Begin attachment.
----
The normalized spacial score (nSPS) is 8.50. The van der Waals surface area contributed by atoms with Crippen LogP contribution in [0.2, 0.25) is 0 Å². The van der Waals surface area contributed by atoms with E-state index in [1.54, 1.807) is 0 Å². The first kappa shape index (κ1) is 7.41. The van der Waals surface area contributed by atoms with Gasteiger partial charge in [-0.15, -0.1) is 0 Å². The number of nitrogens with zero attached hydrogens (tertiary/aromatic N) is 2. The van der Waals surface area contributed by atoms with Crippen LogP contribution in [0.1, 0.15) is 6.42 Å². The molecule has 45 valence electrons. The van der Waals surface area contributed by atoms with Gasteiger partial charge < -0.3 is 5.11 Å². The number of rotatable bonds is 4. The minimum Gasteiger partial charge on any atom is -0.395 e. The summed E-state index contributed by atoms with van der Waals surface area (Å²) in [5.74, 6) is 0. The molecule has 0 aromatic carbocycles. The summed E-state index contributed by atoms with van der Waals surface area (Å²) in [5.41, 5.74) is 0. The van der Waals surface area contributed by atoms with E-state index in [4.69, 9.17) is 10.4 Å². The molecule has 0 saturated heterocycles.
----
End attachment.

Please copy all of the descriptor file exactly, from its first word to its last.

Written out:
The normalized spacial score (nSPS) is 8.50. The van der Waals surface area contributed by atoms with Crippen LogP contribution in [0.2, 0.25) is 0 Å². The van der Waals surface area contributed by atoms with E-state index in [1.54, 1.807) is 0 Å². The first kappa shape index (κ1) is 7.41. The van der Waals surface area contributed by atoms with Gasteiger partial charge in [-0.15, -0.1) is 0 Å². The number of nitrogens with zero attached hydrogens (tertiary/aromatic N) is 2. The van der Waals surface area contributed by atoms with Crippen LogP contribution in [0.1, 0.15) is 6.42 Å². The molecule has 45 valence electrons. The van der Waals surface area contributed by atoms with Gasteiger partial charge < -0.3 is 5.11 Å². The number of rotatable bonds is 4. The minimum Gasteiger partial charge on any atom is -0.395 e. The summed E-state index contributed by atoms with van der Waals surface area (Å²) in [5.74, 6) is 0. The molecule has 0 aromatic carbocycles. The summed E-state index contributed by atoms with van der Waals surface area (Å²) in [5.41, 5.74) is 0. The van der Waals surface area contributed by atoms with E-state index in [4.69, 9.17) is 10.4 Å². The molecule has 0 saturated heterocycles.